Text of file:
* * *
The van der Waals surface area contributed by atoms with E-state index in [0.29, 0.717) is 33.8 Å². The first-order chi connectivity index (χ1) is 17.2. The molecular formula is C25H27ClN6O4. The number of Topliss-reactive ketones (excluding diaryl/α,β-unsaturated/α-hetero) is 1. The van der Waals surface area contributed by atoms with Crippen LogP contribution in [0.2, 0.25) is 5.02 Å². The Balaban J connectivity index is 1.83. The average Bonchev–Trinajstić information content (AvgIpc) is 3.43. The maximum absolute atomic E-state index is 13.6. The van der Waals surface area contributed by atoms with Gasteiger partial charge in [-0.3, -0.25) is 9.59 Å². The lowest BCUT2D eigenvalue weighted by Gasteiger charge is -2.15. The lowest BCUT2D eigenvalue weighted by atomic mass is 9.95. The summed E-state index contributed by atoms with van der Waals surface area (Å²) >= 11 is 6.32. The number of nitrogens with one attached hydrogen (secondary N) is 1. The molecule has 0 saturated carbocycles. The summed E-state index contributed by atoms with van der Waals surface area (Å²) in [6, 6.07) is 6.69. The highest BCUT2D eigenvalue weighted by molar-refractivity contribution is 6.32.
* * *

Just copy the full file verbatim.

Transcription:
The van der Waals surface area contributed by atoms with E-state index in [0.29, 0.717) is 33.8 Å². The first-order chi connectivity index (χ1) is 17.2. The molecular formula is C25H27ClN6O4. The number of Topliss-reactive ketones (excluding diaryl/α,β-unsaturated/α-hetero) is 1. The van der Waals surface area contributed by atoms with Crippen LogP contribution in [0.2, 0.25) is 5.02 Å². The Balaban J connectivity index is 1.83. The average Bonchev–Trinajstić information content (AvgIpc) is 3.43. The maximum absolute atomic E-state index is 13.6. The van der Waals surface area contributed by atoms with Gasteiger partial charge in [-0.3, -0.25) is 9.59 Å². The lowest BCUT2D eigenvalue weighted by Gasteiger charge is -2.15. The lowest BCUT2D eigenvalue weighted by atomic mass is 9.95. The summed E-state index contributed by atoms with van der Waals surface area (Å²) >= 11 is 6.32. The number of nitrogens with one attached hydrogen (secondary N) is 1. The molecule has 0 saturated carbocycles. The summed E-state index contributed by atoms with van der Waals surface area (Å²) in [6, 6.07) is 6.69. The highest BCUT2D eigenvalue weighted by molar-refractivity contribution is 6.32.